Ring the bell! Within one day, Retrofit Baltimore signed up 4 homeowners for comprehensive energy audits. This is a record number in one day. How did we do it?
These homeowners, all residents of the Charles Village community, attended an “Energy Meeting” at the Charles Village Benefits District Office the night before. Co-hosted by Retrofit Baltimore and the local non-profit Baltimore Heritage, this meeting represented a product of a healthy and mutually beneficial partnership.
The genesis of the partnership took root at a Baltimore Heritage “Young Preservationist” event I attended, just for fun, a few months earlier. As (1) a true “young preservationist” with a longtime fascination with the historic urban landscape and an academic background in urban studies and historic preservation and (2) an AmeriCorps member dedicating a year toward promoting sustainability through home weatherization, I recognized a natural convergence of purpose. Meanwhile, as I excitedly rambled on about Retrofit Baltimore and Eli Pousson (Field Officer with Baltimore Heritage) probed me with more questions, it became apparent to him that our outreach methods and challenges converged as well.
The next day, we set up a meeting for later that week, and by the end of the meeting we had a plan: to hold a joint summer series of educational workshops and a joint commitment to offering our unique resources toward the goal of boosting community interest and attendance.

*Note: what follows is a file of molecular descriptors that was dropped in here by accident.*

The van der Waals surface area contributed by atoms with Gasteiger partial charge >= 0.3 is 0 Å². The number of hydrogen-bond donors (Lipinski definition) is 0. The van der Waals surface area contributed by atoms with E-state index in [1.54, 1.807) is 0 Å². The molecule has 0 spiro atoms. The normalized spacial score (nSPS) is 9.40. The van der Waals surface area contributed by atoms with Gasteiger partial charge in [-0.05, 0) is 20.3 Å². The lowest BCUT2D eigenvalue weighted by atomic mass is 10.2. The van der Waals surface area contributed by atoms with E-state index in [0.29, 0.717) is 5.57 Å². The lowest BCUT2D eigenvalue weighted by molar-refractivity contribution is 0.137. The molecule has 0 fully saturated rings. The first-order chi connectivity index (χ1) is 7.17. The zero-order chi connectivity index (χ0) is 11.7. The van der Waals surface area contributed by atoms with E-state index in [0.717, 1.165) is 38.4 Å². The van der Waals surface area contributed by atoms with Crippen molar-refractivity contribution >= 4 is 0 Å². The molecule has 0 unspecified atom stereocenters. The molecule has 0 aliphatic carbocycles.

The enthusiasm and attendance levels at the Charles Village “Weatherization and Historic Tax Credit Workshop” reflected the value of our joint commitment. Retrofit Baltimore’s main resource is our “people power”—the sheer man hours and commitment of our team of AmeriCorps organizing fellows to “hit the streets” at the very localized level—the neighborhood of Charles Village. In 2 short weeks, we knocked on about 700 doors and spent our Saturday mornings handing out flyers at the neighborhood farmer’s market. We also connected with neighborhood leaders—who offered to advertise our event through their online networks, including the neighborhood email list, facebook, and MeetUp. Meanwhile, Baltimore Heritage, as a longstanding nonprofit with a citywide base of supporters and partnerships, but only one Field Officer on staff, offered a slightly different set of assets; Eli Pousson capitalized on Baltimore Heritage’s existing relationships with groups across the city, to advertise our event through citywide networks, including its own 200 member listserv. Through the executive director’s connections, Eli also secured an ideal venue for the event—a great space with a natural connection with neighborhood residents.
The four homeowners who signed up for energy assessments all expressed interest in taking advantage of both the energy efficiency rebates and the historic tax credit programs. I look forward to working with Eli in the next few weeks, as we work out the details to help these homeowners benefit the most from their energy improvement projects, and as we discuss our plans for next month’s Energy Meeting!